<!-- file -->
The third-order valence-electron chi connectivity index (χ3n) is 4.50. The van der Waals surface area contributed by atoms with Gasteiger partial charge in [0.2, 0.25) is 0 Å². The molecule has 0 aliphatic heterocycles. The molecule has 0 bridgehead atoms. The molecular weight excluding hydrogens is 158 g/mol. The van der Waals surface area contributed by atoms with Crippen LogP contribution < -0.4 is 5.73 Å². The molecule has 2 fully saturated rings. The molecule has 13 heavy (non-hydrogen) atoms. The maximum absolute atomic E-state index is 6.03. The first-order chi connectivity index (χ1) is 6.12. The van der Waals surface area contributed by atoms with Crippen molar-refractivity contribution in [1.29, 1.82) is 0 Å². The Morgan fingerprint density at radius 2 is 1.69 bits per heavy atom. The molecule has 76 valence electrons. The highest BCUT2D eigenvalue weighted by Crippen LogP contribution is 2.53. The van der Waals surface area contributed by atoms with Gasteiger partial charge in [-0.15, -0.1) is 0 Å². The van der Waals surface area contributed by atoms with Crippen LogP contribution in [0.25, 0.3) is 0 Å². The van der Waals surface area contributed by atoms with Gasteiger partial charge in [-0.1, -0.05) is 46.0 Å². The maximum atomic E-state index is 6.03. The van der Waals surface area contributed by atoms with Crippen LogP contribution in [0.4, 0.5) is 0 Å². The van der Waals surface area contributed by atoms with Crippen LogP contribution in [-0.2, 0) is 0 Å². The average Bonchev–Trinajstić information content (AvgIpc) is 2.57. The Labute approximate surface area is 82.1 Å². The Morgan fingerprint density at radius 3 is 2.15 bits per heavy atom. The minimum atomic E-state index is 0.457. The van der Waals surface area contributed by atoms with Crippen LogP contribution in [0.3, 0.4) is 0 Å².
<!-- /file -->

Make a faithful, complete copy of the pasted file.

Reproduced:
The third-order valence-electron chi connectivity index (χ3n) is 4.50. The van der Waals surface area contributed by atoms with Gasteiger partial charge in [0.2, 0.25) is 0 Å². The molecule has 0 aliphatic heterocycles. The molecule has 0 bridgehead atoms. The molecular weight excluding hydrogens is 158 g/mol. The van der Waals surface area contributed by atoms with Crippen LogP contribution < -0.4 is 5.73 Å². The molecule has 2 fully saturated rings. The molecule has 13 heavy (non-hydrogen) atoms. The maximum absolute atomic E-state index is 6.03. The first-order chi connectivity index (χ1) is 6.12. The van der Waals surface area contributed by atoms with Crippen molar-refractivity contribution in [1.29, 1.82) is 0 Å². The Morgan fingerprint density at radius 2 is 1.69 bits per heavy atom. The molecule has 76 valence electrons. The highest BCUT2D eigenvalue weighted by Crippen LogP contribution is 2.53. The van der Waals surface area contributed by atoms with Gasteiger partial charge in [-0.15, -0.1) is 0 Å². The van der Waals surface area contributed by atoms with Crippen LogP contribution in [0.25, 0.3) is 0 Å². The van der Waals surface area contributed by atoms with Gasteiger partial charge in [-0.1, -0.05) is 46.0 Å². The maximum atomic E-state index is 6.03. The van der Waals surface area contributed by atoms with Crippen LogP contribution in [0.4, 0.5) is 0 Å². The van der Waals surface area contributed by atoms with Crippen LogP contribution in [-0.2, 0) is 0 Å². The average Bonchev–Trinajstić information content (AvgIpc) is 2.57. The Labute approximate surface area is 82.1 Å². The Morgan fingerprint density at radius 3 is 2.15 bits per heavy atom. The minimum atomic E-state index is 0.457. The van der Waals surface area contributed by atoms with Crippen LogP contribution in [0.3, 0.4) is 0 Å².